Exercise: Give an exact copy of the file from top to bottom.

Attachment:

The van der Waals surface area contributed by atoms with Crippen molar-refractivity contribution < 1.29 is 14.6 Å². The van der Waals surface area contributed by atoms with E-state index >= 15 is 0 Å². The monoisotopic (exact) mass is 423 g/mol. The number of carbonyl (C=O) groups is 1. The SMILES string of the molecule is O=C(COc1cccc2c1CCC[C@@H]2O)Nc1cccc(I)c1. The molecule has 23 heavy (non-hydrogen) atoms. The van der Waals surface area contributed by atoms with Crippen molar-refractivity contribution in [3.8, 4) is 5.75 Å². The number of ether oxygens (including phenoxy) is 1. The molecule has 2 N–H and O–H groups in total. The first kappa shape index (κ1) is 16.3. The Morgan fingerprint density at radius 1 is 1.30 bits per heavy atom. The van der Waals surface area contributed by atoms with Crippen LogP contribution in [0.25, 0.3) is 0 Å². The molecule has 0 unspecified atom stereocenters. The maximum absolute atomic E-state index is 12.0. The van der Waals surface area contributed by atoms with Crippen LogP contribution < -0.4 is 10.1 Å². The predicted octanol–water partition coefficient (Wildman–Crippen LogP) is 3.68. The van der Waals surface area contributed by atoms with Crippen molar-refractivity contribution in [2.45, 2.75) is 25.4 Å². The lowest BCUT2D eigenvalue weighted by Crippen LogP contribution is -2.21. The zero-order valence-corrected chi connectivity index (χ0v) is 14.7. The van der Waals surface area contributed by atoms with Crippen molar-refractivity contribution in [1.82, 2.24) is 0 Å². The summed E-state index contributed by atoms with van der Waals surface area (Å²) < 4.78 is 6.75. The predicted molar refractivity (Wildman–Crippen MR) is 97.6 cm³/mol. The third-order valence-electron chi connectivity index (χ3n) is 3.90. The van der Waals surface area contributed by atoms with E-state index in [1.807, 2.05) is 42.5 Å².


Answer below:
The van der Waals surface area contributed by atoms with Crippen molar-refractivity contribution < 1.29 is 14.6 Å². The van der Waals surface area contributed by atoms with E-state index >= 15 is 0 Å². The monoisotopic (exact) mass is 423 g/mol. The number of carbonyl (C=O) groups is 1. The SMILES string of the molecule is O=C(COc1cccc2c1CCC[C@@H]2O)Nc1cccc(I)c1. The molecule has 23 heavy (non-hydrogen) atoms. The van der Waals surface area contributed by atoms with Crippen molar-refractivity contribution in [3.8, 4) is 5.75 Å². The number of ether oxygens (including phenoxy) is 1. The molecule has 2 N–H and O–H groups in total. The first kappa shape index (κ1) is 16.3. The Morgan fingerprint density at radius 1 is 1.30 bits per heavy atom. The van der Waals surface area contributed by atoms with Crippen LogP contribution in [0.25, 0.3) is 0 Å². The molecule has 0 unspecified atom stereocenters. The maximum absolute atomic E-state index is 12.0. The van der Waals surface area contributed by atoms with Crippen LogP contribution < -0.4 is 10.1 Å². The predicted octanol–water partition coefficient (Wildman–Crippen LogP) is 3.68. The van der Waals surface area contributed by atoms with Crippen molar-refractivity contribution in [2.45, 2.75) is 25.4 Å². The lowest BCUT2D eigenvalue weighted by Crippen LogP contribution is -2.21. The zero-order valence-corrected chi connectivity index (χ0v) is 14.7. The van der Waals surface area contributed by atoms with Crippen molar-refractivity contribution in [1.82, 2.24) is 0 Å². The summed E-state index contributed by atoms with van der Waals surface area (Å²) < 4.78 is 6.75. The predicted molar refractivity (Wildman–Crippen MR) is 97.6 cm³/mol. The third-order valence-electron chi connectivity index (χ3n) is 3.90. The van der Waals surface area contributed by atoms with E-state index in [1.807, 2.05) is 42.5 Å².